I am currently creating a song, and right now I'm doing the vocal line for a verse. Should vocal lines leap and take big intervals or only small leaps?

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    Both. Listen carefully to songs - particularly ones you like. Let the way they leap (or not) be your guide. Big leaps are not easy to sing if they just keep coming. Not good to listen to either.
    – Tim
    Nov 26, 2017 at 7:59

6 Answers 6


It depends who you're writing the song for. A professional opera singer? A community choir? Yourself?

Both very large and very small intervals can be difficult for untrained singers, as can accidentals. Songs with intervals of a fourth or less which stick to scale tones tend to be easier to learn.

As a very rough guide, if you have a look at the ABRSM sight singing syllabus on page 13 you'll see what intervals are to be expected at different grades. The intervals get wider and wider until grade 6, but then chromatic semitones come in, and finally diminished 7ths in grade 8. Note that this is for sight singing, the required pieces at each grade might be more challenging.

It's worth noting that if you have big leaps then the colour of the voice can change quite a bit, particularly if you're flipping in and out of falsetto, which can be very effective (e.g. Cee Lo Green - Forget You) but may not always be desirable.

At the end of the day if you like the sound of it and your singer(s) can cope with it then it's all good.


The conservative approach is best when jumping.

A good melody for voices will not be overly-jumpy. It will also have contrary motions in the melody line when it jumps, so, for instance, it is not good to move a step down after you have jumped down, it is also generally a good rule of thumb not to go a step up after you have jumped up.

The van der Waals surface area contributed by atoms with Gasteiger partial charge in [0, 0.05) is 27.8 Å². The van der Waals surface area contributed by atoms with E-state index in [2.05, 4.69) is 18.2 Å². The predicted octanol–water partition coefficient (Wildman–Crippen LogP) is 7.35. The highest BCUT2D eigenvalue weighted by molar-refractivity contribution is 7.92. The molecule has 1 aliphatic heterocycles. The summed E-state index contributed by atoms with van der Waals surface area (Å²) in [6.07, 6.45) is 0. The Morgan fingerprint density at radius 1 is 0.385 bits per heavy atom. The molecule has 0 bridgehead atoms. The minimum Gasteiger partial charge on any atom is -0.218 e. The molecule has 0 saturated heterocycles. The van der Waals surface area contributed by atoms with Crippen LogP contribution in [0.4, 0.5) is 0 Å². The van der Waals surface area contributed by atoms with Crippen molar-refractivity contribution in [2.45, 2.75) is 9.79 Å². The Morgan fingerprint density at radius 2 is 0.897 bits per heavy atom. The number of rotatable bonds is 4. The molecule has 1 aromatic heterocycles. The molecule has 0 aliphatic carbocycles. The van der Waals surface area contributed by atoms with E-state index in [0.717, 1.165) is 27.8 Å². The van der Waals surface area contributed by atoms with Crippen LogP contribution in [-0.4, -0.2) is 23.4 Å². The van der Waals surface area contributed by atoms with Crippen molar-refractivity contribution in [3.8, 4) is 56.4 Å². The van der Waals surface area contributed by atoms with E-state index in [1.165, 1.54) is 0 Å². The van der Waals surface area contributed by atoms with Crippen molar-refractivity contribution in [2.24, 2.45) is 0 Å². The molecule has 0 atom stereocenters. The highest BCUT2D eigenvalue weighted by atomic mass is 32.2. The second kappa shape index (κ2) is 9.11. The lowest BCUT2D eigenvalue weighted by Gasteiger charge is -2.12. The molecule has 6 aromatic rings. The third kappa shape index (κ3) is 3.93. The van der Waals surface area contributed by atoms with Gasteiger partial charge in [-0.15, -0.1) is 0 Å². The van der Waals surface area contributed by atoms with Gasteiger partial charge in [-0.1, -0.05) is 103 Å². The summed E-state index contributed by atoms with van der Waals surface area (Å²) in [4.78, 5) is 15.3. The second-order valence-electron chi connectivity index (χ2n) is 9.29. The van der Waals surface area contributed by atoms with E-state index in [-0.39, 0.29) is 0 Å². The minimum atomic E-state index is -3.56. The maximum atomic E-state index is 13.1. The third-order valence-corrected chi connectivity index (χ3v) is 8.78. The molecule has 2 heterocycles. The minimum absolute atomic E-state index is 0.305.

Contrary movements after jumps (Step down after a jump up and step up after a jump down) is just a general rule that leads to good melody writing.

As for the intervals of leaps, you must remember that singers have no intonation given to them, some jumps are just simply very hard for them. Don't punish your singers at keep jumps to within a perfect fourth.

I know there may very well be cases where jumps of bigger intervals happen for perfectly valid reasons but let those cases be the exception, not the rule.


Leaps are EXCELLENT! There's a 'rule' however that a leap of an octave or more should be followed by a note that isn't even FURTHER away, and it's a generally good rule. But don't let it stop you writing a soaring phrase if that's what the song calls for.


A series of short steps moving up is generally followed by a leap down (or the other way round). Listen to "Blue Bossa", for example, G to G an octave apart and then down to F Eb D C. Check if your local library has Ernst Toch's The Shaping Forces in Music.


Variety is the spice of life. A leap can add excitement and drama to a melody line, but you don't want to overdo the drama, do you? And remember that some leaps are easier for the singer than others. The occasional octave is fine, provided you stay in range; a major seventh might be harder for an untrained singer to hit accurately.


I don't think there's a rigid rule - sometimes large leaps work, sometimes they don't.

However, here's something to try if you're writing tunes - experimentally change one of your descending small intervals (for instance descending from C to B or C to A) into a large ascending interval (C up to B or C up to A). Used sparingly this can transform a dull stepwise line into something with more spice and drama - don't overdo it though.

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